PDS may be associated with a high mortality rate without an early recognition and prompt supportive care. Larger studies are however needed in the future to better understand the pathophysiology and prevention strategies of PDS. A multicenter registry database would also be helpful to compare different drainage techniques and treatment choices.


  1. Prabhakar Y, Goyal A, Khalid N, et al. Pericardial decompression syndrome: a comprehensive review. World J Cardiol 2019;11:282-91.
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  14. Moreno Flores V, Pascual Figal DA, Caro Martínez C, Valdés-Chávarri M. Transient left ventricular dysfunction following pericardiocentesis. An unusual complication to bear in mind. Rev Esp Cardiol 2009;62:1071-2.
  15. Chhabra L, Spodick DH. "Pericardial disease in the elderly". In: Aronow WS, Fleg JL, Rich MW, eds. Tresch and Aronow's Cardiovascular Disease in the Elderly. 5th ed. Boca Raton, FL: CRC Press; 2014.
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  17. Wagner PL, McAleer E, Stillwell E, et al. Pericardial effusions in the cancer population: prognostic factors after pericardial window and the impact of paradoxical hemodynamic instability. J Thorac Cardiovasc Surg 2011;141:34-8.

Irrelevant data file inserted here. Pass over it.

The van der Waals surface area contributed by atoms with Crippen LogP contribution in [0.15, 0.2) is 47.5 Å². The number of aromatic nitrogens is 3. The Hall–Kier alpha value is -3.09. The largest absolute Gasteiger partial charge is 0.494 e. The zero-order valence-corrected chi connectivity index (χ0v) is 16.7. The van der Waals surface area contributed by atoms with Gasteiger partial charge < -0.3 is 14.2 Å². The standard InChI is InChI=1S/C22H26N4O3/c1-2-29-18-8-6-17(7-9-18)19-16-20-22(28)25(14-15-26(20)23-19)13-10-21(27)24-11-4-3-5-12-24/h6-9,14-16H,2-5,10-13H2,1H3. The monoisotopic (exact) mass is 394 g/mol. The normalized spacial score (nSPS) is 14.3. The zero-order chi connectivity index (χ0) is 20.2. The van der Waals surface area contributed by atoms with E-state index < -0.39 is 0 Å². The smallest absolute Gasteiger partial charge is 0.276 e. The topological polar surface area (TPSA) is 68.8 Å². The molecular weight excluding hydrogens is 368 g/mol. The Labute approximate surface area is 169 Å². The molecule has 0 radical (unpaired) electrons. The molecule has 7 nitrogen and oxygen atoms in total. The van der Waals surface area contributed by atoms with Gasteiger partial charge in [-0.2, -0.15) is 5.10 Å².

18. Maisch B, Seferović PM, Ristić AD, et al. Guidelines on the diagnosis and management of pericardial diseases executive summary; the task force on the diagnosis and management of pericardial diseases of the European Society of Cardiology. Eur Heart J 2004;25:587-610.

Clinical Topics: Cardiac Surgery, Diabetes and Cardiometabolic Disease, Heart Failure and Cardiomyopathies, Invasive Cardiovascular Angiography and Intervention, Pericardial Disease, Cardiac Surgery and Heart Failure, Acute Heart Failure

Keywords: Pericardiocentesis, Pericardial Effusion, Cardiac Tamponade, Shock, Cardiogenic, Heart Ventricles, Cardiac Output, Low, Pericardiectomy, Takotsubo Cardiomyopathy, Myocardial Stunning, Diuretics, Shock, Septic, Pulmonary Edema